Ecology and Conservation
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Marine National Park Headquarters (hereinafter referred to as MNPH), Fisheries Research Institute, Penghu Marine Biology Research Center and Agriculture and Fisheries, Penghu County Government jointly hosted an overall coral reef inspection and an Acanthaster planci clearance activity in South Penghu Marine National Park from June 10th to 12th, 2015. During the same period, MNPH also conducted a location inspection of boat moorings for tourists to hold aquatic activities. MNPH indicated that this mission (across 10 survey lines) was conducted under the direction of Research Fellow Ming-Hsiu Cheng from Biodiversity Research Center, Academia Sinica, and the results showed that the coverage rate of coral reefs in Dongyu-pingyu was the best, reaching 76.8%. The average coverage rate in Dongii-yu was in second place, around 68.0%. Moreover, the mean coverage rate of four survey lines in Sigii-yu between 2009 and 2013 was about 45.9%, which indicated that the coral reefs damaged by massive Acanthaster planci graze were gradually restored. The investigational results of this year also revealed that the distribution density of Acanthaster planci was less than 2 per hectare, which was within normal limits of healthy coral reefs.

This is the 6th year of surveillance at the sea area of South Penghu Marine National Park.
This is the 6th year of surveillance at the sea area of South Penghu Marine National Park.
(Photo by Ming-Hsiu Cheng)

The coral reef inspection and Acanthaster planci clearance activities at the sea area of South Penghu Marine National Park were initiated beginning in 2010 by Fisheries Research Institute, Penghu Marine Biology Research Center, and this year was the 6th consecutive year of these activities. The clearance amount reached to the maximum in 2013, only a single Sigii-yu surveillance station cleared 181 Acanthaster planci. However, no massive Acanthaster planci clusters were found in the same sea area from the past two years. Whether the clearance activity forced the migration of Acanthaster planci or it was associated with the life cycle of the population, the underlying reasons remained to be elucidated by continuous follow-ups.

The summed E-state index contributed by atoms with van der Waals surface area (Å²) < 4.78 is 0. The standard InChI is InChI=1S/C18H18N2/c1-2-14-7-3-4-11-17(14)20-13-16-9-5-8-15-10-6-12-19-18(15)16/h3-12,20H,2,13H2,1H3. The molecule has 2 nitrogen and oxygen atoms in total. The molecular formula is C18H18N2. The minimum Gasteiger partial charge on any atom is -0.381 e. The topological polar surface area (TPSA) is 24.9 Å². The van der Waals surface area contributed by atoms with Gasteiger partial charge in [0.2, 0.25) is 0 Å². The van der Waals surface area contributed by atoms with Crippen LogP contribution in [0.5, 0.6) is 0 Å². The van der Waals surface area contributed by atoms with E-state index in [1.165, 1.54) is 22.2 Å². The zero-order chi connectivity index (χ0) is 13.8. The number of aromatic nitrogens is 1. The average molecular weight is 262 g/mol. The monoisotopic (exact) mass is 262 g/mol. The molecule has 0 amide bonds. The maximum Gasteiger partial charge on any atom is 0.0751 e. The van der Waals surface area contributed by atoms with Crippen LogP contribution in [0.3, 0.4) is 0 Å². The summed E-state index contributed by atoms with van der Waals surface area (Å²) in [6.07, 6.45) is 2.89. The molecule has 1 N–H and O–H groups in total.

Four Southern Islands of Penghu are located in the intersection zone between East and South China Sea marine ecosystems and consist of high marine biodiversity. In order to maintain sustainable preservation of the resources, the establishment of South Penghu Marine National Park was launched on June 8th, 2014. Coral reefs are important parts of the marine ecosystem, and they require long-term accumulation to establish a sound ecosystem. However, damage can be caused unintentionally. Therefore, MNPH kindly reminds the public again to comply with associated provisions when entering the territory of National Park. Permanent damage to ecological resources caused by personal behaviors is strictly forbidden. As a result, the beautiful landscape of South Penghu Marine National Park can be preserved sustainably with our joint efforts.

South Penghu Marine National Park has a beautiful coral reef ecosystem. A pile of Acropora hyacinthus are lying everywhere.

South Penghu Marine National Park has a beautiful coral reef ecosystem.

A pile of Acropora hyacinthus are lying everywhere.
Acanthaster planci was clustered massively around Sigii-yu sea area between 2009 and 2013 and caused serious damage to the coral reefs. After several years of continuous efforts, the current amount of Acanthaster planci between 2014 and 2015 was maintained within normal limits of healthy coral reef. (Photo by Ming-Hsiu Cheng)
Acanthaster planci was clustered massively around Sigii-yu sea area between 2009 and 2013 and caused serious damage to the coral reefs.
After several years of continuous efforts, the current amount of Acanthaster planci between 2014 and 2015 was maintained within normal limits of healthy coral reef. (Photo by Ming-Hsiu Cheng)
 Ovula ovum is a common large shellfish in South Penghu Marine National Park.  MNPH established a permanent surveillance station at the sea area of South Penghu Marine National Park,
Ovula ovum is a common large shellfish in South Penghu Marine National Park. MNPH established a permanent surveillance station at the sea area of South Penghu Marine National Park,
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